Proof of Life

I can’t believe I haven’t posted here since December! Yes, I’m embarrassed ๐Ÿ˜ฆ

Still, I’m posting here today to say that we’re going to begin posting a few sample pages from the book this weekend. This is to give you some idea of what you can expect once this #$@ book finally lets go of our hand and stumbles off into the world.

And, let’s face it, it’s also a bit of proof that yes, damn it, there IS a book. Kind of like a kidnapper putting a purloined loved one on the phone to show that they’re not dead…yet. “Proof of life” I think they call it.

So there ๐Ÿ˜‰

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19 comments on “Proof of Life

  1. “Soap” fans are patiently waiting, and are confident the finished result will be an informative and entertaining product. Thanks for the update, Aaron. ๐Ÿ™‚

  2. Sounds like a good idea. Just like when the kidnappers let Elaine talk to Danny. “Buy your own pickle!”. Is the book alright? Are you letting it keep it’s pickle?

  3. Thank you for that. Their patience is greatly appreciated. (They’re also still waiting for a conclusion to Season 4, if memory serves….)

  4. Oh hell, Jeff — we all know how well THAT turned out. And never you mind about its pickle. That’s just the sort of suggestive content I’d expect from a Soap fan. Go sit in the corner — now!

  5. I’m gonna put the “Soap” theme on a loop until I have it in my hands! ๐Ÿ˜‰

    Though I know it’s tough to get all surviving key players (and I’m sure you gave it your all, Aaron), Billy Crystal is so missing from the cast from who we will see comments. Anyone know if he’s talked about “Soap” in the last couple of decades, outside of plugging the DVD on Letterman? ๐Ÿ™‚ There are some others (not as instrumental as Billy), but, again- can’t get everybody.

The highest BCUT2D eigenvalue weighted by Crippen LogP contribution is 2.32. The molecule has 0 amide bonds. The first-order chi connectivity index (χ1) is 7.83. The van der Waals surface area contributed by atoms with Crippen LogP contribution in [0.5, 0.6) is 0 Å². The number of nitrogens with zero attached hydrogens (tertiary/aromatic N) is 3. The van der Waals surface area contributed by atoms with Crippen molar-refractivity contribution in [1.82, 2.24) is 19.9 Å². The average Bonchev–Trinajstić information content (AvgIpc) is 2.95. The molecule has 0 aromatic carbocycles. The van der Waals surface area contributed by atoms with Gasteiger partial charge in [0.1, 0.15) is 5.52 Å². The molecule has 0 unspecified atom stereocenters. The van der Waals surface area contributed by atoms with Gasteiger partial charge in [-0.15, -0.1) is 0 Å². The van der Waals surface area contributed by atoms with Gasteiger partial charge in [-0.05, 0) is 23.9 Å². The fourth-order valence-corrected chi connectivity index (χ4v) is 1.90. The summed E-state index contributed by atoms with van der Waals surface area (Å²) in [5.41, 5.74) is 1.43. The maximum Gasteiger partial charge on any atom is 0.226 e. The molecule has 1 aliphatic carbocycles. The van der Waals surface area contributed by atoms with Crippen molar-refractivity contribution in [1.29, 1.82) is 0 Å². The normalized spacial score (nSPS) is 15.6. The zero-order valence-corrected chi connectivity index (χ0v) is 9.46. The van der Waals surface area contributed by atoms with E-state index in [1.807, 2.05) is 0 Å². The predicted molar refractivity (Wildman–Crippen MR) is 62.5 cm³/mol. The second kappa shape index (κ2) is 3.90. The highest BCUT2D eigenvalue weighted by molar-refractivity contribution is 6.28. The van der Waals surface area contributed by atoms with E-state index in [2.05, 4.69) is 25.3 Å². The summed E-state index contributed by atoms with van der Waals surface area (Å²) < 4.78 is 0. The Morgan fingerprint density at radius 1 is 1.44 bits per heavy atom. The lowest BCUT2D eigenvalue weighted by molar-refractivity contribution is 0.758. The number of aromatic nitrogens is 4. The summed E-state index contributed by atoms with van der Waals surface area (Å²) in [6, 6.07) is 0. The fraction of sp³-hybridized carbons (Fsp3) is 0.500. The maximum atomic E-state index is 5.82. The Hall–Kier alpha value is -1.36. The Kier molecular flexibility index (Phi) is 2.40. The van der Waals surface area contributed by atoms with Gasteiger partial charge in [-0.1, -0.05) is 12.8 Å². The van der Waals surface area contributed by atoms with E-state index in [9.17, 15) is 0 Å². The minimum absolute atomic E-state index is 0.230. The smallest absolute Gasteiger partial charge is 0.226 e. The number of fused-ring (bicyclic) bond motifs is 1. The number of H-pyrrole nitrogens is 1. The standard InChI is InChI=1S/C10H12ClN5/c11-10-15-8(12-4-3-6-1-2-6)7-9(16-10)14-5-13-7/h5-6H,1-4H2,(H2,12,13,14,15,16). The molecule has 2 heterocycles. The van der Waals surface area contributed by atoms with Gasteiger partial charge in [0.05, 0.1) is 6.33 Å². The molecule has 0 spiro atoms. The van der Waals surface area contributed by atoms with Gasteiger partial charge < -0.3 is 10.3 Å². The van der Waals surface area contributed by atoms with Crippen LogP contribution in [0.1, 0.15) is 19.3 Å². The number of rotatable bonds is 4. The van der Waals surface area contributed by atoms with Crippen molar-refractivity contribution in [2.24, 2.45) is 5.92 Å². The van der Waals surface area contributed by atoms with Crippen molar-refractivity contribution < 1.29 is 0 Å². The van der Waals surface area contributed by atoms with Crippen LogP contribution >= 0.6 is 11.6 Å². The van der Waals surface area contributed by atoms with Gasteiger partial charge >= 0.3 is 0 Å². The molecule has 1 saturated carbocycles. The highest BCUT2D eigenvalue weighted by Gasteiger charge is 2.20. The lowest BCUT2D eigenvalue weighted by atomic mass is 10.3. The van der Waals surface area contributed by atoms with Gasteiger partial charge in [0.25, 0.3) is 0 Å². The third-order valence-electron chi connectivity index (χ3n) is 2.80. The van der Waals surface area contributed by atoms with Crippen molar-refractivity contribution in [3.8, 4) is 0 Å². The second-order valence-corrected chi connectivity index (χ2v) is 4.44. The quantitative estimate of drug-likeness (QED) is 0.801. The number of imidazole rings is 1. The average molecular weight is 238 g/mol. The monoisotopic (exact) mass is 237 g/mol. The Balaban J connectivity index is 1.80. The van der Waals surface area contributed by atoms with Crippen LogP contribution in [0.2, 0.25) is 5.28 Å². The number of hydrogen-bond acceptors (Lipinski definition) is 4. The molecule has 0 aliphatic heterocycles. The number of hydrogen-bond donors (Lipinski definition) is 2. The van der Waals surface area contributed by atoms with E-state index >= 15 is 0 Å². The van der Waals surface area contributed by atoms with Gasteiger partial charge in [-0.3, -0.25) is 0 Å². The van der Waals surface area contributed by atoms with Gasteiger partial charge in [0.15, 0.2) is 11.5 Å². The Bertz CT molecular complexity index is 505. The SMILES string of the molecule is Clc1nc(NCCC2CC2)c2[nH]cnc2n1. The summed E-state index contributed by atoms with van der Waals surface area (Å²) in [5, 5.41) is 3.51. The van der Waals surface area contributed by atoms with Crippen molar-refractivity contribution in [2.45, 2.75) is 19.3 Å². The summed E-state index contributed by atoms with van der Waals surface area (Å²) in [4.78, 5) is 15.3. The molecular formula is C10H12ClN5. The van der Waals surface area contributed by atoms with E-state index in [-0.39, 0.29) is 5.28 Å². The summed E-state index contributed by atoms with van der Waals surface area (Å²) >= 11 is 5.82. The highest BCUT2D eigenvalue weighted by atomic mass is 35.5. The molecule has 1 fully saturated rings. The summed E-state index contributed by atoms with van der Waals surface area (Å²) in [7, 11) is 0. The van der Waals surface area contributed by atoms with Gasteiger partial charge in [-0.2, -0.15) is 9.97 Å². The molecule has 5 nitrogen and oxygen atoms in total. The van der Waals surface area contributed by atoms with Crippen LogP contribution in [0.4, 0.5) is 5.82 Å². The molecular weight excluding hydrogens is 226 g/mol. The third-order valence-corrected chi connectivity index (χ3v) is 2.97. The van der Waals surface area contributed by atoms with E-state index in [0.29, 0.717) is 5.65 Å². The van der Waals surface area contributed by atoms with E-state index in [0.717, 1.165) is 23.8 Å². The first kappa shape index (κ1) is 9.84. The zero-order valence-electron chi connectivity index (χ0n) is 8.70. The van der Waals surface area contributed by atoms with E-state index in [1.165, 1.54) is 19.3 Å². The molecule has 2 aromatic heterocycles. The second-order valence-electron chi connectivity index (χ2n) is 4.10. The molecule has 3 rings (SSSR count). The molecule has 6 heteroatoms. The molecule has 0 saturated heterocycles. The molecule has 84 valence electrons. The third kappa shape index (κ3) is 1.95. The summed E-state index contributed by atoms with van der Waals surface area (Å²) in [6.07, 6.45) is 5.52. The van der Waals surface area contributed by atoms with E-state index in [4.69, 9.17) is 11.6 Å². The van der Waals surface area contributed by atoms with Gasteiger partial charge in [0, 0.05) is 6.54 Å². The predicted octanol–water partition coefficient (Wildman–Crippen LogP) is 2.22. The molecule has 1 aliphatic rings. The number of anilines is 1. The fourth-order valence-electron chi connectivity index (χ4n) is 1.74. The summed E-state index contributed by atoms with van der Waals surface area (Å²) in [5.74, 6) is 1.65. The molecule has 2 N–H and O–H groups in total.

Also- Aaron, were you able to use past quotes from departed greats for the book? I know you spoke to Mulligan’s publicist.

  6. It’s a delicate case with Billy Crystal. My understanding (from former cast and crew, and from subsequent interviews and media pieces) is that he couldn’t disassociate himself from Soap fast enough, something best illustrated by its complete exclusion from his memoir…with the single exception of dubbing one of his media rounds as the “I’m not gay” tour, or words to that effect. I think some of that has to do with just what a risk he’d taken by portraying Jodie. At a time when we’re seriously debating gay marriage, it can be hard to remember just how much negativity (disgust might be a better word) was directed at gay people, both real and fictional, in the ’70s. And sadly, Crystal received a certain amount of flack for his portrayal. I don’t think he ever managed to get over that completely. Though he never flat out refused to be interviewed for the book, I approached him through various third parties and never received a response. For the most part, every other major actor in the series was gracious enough to speak with me, something for which I am grateful.

    As for Richard Mulligan, he taught me something very valuable. Though he passed away long before this project was conceived of, the memories he left behind with cast and crew tell us more about the man than I think he ever could’ve done himself. In the few interviews I’ve read with him, the picture he had of himself varied greatly from the picture others had of him. He wrestled with a lot of demons throughout his life, but he also lived and worked with a passion that has lived on after him, and will do so for many years to come.

    • I don’t understand Billy’s attitude. I’d think the hard part would be deciding to play a gay man. After you’ve done it and it was successful, why not take the applause? Especially all these years later. It was a long time before “Will & Grace”, etc. and is considered a TV breakthrough. I don’t think he’s ever done a better job as an actor (his taste in movies is pretty bland). Except maybe some of the stuff I’ve seen him do for Comic Relief. It’s interesting that probably his first starring role in a movie was “Rabbit Test”, where he played the first pregnant man. That was around the time “Soap” started. Maybe it was just the times, people did edgier stuff (that was the original “Saturday Night Live” era).